07 August, 2014

Distributism and Anarchy


Given distributism's insistence that government cannot interfere in the internal life of the family, and that higher levels of government cannot interfere in things that are properly the role of lower levels of government, and that things like charity are properly the role of family, church, and local organizations, can we say that distributists are also anarchists?

Consider the following. Dorothy Day accepted and used the term anarchist in regard to herself and her views. However, while she did denounce all war (she was a pacifist), and the tendency of government welfare programs to create dependency among the poor, she spoke positively of other efforts made by government to assist those in need. This article does not propose to answer this question about Dorothy Day. I have not read her writings thoroughly, so I have to ask if she ever denounced the mere existence of government. Anarchists themselves seemed confused at her positions given that she converted to Catholicism, a religion with its own clearly defined government.

My point is that some people seem to think that merely stating that government has limits beyond those mentioned in a constitution or other founding document is anarchy. Is it anarchy to say that the central government doesn't have the authority to regulate local matters? Is it anarchy to say that local government doesn't have the authority to say you cannot give money to someone on the street, or grow food in your yard, or home school your children, or that your child cannot run a little lemonade stand without a business license, food handlers permit and health inspections?

None of these things really constitute anarchy, but they may more clearly reveal the difference between what most people call "limited government" and subsidiarity. The concept of limited government is that a positive law (one established by people) sets the limits of government. Therefore, the people determine the authority of government and may grant or remove power as they see fit. Subsidiarity, on the other hand, would answer that there are natural limits to the power of government. Even if a law were written granting power beyond those limits, it would be unjust and void based on that injustice and its violation of the common good.

Let's take the example of someone growing food in their yard in defiance of a law. If he did so because he believes that there should be no government, then he can be called an anarchist according to its real meaning. If, however, he did so on the basis that such a law goes beyond a government's authority according to the principle of subsidiarity, then he cannot truly be called an anarchist even if he welcomes the term or uses it himself. This is because he is not denying that there should be a government, he is merely exercising his belief that he is free to disregard an unjust law. This is not truly anarchy. 

The philosophical definition of subsidiarity is that "what can be done by the lower ought not be done by the higher." Catholic Social Teaching has expanded on that without changing its basic meaning.

"A community of a higher order should not interfere in the internal life of a community of a lower order, depriving the latter of its functions, but rather should support it in case of need and help to coordinate its activity with the activities of the rest of society, always with a view of the common good."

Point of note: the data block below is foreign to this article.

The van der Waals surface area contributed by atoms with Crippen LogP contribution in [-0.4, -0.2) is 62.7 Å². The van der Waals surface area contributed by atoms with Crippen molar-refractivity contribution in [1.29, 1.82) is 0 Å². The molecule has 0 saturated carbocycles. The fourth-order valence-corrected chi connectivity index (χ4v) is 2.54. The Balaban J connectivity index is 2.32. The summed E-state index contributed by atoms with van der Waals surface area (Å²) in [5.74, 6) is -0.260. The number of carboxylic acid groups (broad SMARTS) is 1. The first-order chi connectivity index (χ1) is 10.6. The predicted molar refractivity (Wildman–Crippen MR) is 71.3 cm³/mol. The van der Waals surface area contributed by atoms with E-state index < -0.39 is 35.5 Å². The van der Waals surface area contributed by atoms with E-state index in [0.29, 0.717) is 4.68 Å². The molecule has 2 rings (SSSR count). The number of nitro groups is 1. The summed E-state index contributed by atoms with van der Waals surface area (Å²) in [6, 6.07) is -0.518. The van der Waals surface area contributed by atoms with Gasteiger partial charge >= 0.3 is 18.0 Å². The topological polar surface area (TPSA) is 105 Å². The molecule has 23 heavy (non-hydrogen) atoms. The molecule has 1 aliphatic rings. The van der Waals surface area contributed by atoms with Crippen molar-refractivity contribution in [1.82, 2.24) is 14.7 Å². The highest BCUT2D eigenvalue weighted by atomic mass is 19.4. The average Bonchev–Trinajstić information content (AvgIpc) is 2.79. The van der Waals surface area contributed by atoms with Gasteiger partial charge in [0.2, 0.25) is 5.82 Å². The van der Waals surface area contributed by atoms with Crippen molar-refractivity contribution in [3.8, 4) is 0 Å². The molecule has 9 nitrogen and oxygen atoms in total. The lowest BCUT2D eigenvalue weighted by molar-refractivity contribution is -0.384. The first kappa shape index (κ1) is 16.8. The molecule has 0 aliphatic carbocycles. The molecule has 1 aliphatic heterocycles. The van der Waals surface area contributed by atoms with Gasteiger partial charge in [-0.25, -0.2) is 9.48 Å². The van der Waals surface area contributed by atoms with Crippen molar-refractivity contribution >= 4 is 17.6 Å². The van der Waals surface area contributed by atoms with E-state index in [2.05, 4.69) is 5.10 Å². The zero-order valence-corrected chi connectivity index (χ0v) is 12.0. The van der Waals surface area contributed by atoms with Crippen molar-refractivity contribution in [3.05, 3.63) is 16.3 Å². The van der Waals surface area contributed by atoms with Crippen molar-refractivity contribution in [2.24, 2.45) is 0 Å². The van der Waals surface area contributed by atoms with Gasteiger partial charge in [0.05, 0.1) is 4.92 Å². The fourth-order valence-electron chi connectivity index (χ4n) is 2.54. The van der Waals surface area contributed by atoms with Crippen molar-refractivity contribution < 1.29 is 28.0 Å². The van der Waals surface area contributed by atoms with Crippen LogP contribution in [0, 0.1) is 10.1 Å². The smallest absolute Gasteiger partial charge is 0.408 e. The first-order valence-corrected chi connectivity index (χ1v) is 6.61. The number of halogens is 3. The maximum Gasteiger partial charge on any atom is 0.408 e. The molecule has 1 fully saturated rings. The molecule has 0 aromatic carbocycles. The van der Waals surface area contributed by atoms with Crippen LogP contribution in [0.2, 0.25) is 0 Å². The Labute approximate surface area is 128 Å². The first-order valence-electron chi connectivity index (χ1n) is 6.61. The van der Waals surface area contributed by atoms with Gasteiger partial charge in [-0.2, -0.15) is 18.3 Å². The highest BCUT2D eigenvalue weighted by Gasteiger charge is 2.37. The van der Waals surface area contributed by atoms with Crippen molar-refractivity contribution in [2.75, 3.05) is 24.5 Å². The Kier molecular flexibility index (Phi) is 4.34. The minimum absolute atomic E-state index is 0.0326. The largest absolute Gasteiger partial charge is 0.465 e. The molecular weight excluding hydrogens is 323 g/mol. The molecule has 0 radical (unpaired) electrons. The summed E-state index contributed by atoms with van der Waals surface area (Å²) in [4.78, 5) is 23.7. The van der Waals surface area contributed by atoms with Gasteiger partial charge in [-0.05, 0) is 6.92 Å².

Note here that both of these definitions assume the existence of higher orders of society. Subsidiarity is not just Catholic teaching, but a fundamental principle of reason. It therefore applies not just to government, but to other aspects of life where it can be used. Our obligation to have charity for those in need, parents' obligation to raise and educate their children, our obligation to provide for our own needs and the needs of our families, subsidiarity can apply to all of these. Therefore, higher orders of society can assist the lower in times where it is necessary, but cannot usurp the natural functions of those lower orders, or their authority regarding how they fulfill those functions.

For the distributist, the citizen is not a childlike person in need of an overbearing government to tell him what he can and cannot do in any and every aspect of his life. Government only has the authority to regulate when it is necessary for the common good, and even then it is obligated to ensure that its regulations only go as far as necessary and do not interfere with the ability of the lower orders of society to fulfill their functions and obligations. We do not oppose the Affordable Care Act because we don't believe that something should be done to assist those who need health care. We oppose it because it is a flagrant violation of subsidiarity. We don't oppose federal and state welfare programs because we don't believe that those in need should be helped. We do so because they violate the principle of subsidiarity and create a state of dependence on government that corrupts the proper relationship between government and citizen. 

On the other hand, we don't oppose state and federal aid in the cases of natural disasters except to the extent that it is conditioned on those higher orders being able to take control. We don't oppose the idea of organized health coverage or programs to assist the poor and others in need if they are controlled at the local level and funding is as local as practical. We believe that charity starts at home and within the community, that it should be managed at these levels, and that the government simply does not have the right to interfere with it. Some people may choose to act according to these beliefs even if there are laws against it. That is not anarchy.

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